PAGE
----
• Julie

The Story of my Canoe Trips

I went on my eleventh canoe trip in Algonquin Park this weekend. It was a short trip with the kids from the leadership program at Camp Woolsey, and just went in to visit a spot called High Falls. High Falls is a popular spot that can be either canoed or hiked to, with a natural water slide and a rock over a deep pool which is perfect for jumping. I think I've been to High Falls six times. The first time was during my first canoe trip, in 2005, when I was 13. It hasn't changed a bit (aside for the water levels varying from year to year). Below are pictures I took of High Falls in 2005 (on a disposable waterproof camera) and 2015.



Like I said, I was 13 on my first canoe trip. The camp, run through Woolsey, was called Passport to Adventure. It was a five day trip, starting at the Achray campground and ending at the Barron Canyon. The two previous years I had done camps at Woolsey that involved a canoe trip about 6 hours up the Ottawa River to Fitzroy Campground. They were called Get Your Feet Wet, and Let's Make Waves. The first year I went alone, but the second year I went with two of my friends from Guides, Sarah and Laura. We then signed up to do Passport to Adventure together.



The following summer we went back to do Passport to Adventure II, a ten day trip! It was amazing, we crossed beaver dams and went down winding rivers. I specifically remember one day we were really excited about seeing a plane, because we hadn't seen anyone in days.

Me in 2006 on the 10 day trip

Then, I took a break from Algonquin canoe trips. Laura, Sarah and I did the leadership program the next in 2007 (which didn't include a canoe trip back then!) and then became staff. By our second summer working we were all lifeguards, but somehow I lucked out and became the canoeing lifeguard. By 2010 I was running the waterfront camps I had done as a kid. During this time I bought a new paddle and my own PFD.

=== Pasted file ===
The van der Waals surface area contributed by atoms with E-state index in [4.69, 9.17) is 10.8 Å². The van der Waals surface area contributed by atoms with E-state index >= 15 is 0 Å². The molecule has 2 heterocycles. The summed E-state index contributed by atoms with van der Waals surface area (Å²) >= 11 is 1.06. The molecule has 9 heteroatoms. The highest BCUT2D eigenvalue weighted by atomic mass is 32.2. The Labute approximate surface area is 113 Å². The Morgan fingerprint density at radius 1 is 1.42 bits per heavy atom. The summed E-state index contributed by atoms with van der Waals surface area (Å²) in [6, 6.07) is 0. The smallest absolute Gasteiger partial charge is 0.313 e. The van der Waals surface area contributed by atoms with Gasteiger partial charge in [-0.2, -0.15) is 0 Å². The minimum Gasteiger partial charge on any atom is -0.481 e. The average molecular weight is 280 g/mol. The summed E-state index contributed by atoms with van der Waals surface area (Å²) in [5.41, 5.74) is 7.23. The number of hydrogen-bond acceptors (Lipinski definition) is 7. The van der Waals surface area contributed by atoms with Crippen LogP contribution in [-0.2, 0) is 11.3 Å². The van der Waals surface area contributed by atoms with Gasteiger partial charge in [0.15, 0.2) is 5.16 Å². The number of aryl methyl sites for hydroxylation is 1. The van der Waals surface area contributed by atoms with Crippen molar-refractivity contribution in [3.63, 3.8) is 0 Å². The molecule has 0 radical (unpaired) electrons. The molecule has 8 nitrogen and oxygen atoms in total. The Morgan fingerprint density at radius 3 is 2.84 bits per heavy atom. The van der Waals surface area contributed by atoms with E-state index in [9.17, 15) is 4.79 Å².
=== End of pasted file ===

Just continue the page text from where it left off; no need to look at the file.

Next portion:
I wasn't supposed to go back to Algonquin Park. But in 2011 I was pulled aside by the camp director and told that one of the staff on trip wasn't feeling well, and it was likely I would have to go out the next morning and trade places with her. That happened, so I went out and jumped into the middle of a 5 day Passport to Adventure trip.


The next year, I was actually supposed to go on one of the trips. In Algonquin, there's a rule about how many people can stay on a site. There were so many kids signed up for the 5 day trip that they would have to split the group in half, which meant taking along four staff (two for each site). I was prepared for that trip. What I wasn't prepared for was what happened earlier in the summer, when a lot of the senior staff got sick. I knew one of the trip staff (the same staff member I had joined the year before), was sick. So when I was pulled aside before evening program one day, I knew what was going on - I was going on the 10 day trip the next morning.


It was incredibly overwhelming at first. I called home and had to explain to my mom where to find some of my trip stuff that I didn't have at camp.The trip was incredible. There was a drought that summer, which mean we couldn't have fires, but it also meant we didn't have any rain. We had three great kids, and we didn't have a lot of gear. I learned how to properly solo portage the canoes (the other staff, Sundew, preferred carrying the packs and I preferred the canoes, which worked out perfectly).



The next trip happened a week later. Between the two, I went to buy a knife for my PFD (Sundew and I had talked a lot about how nice they were on the last trip). The trip was meant to be the regular 5 day route, but forest fires in Algonquin made us change it up a bit. It was still a great trip, and I got to go with Sundew again.



I took another break from Algonquin Park after that summer, and it wasn't until 2015 that I went back again, for the leadership camp's trip. I wasn't a lifeguard by then, but I had the trip experience, and like in 2012 we had to split into two sites. We stayed on Stratton Lake and visited High Falls. The trip was fun - the other two leaders were my friends, and I knew quite a few of the leadership kids pretty well.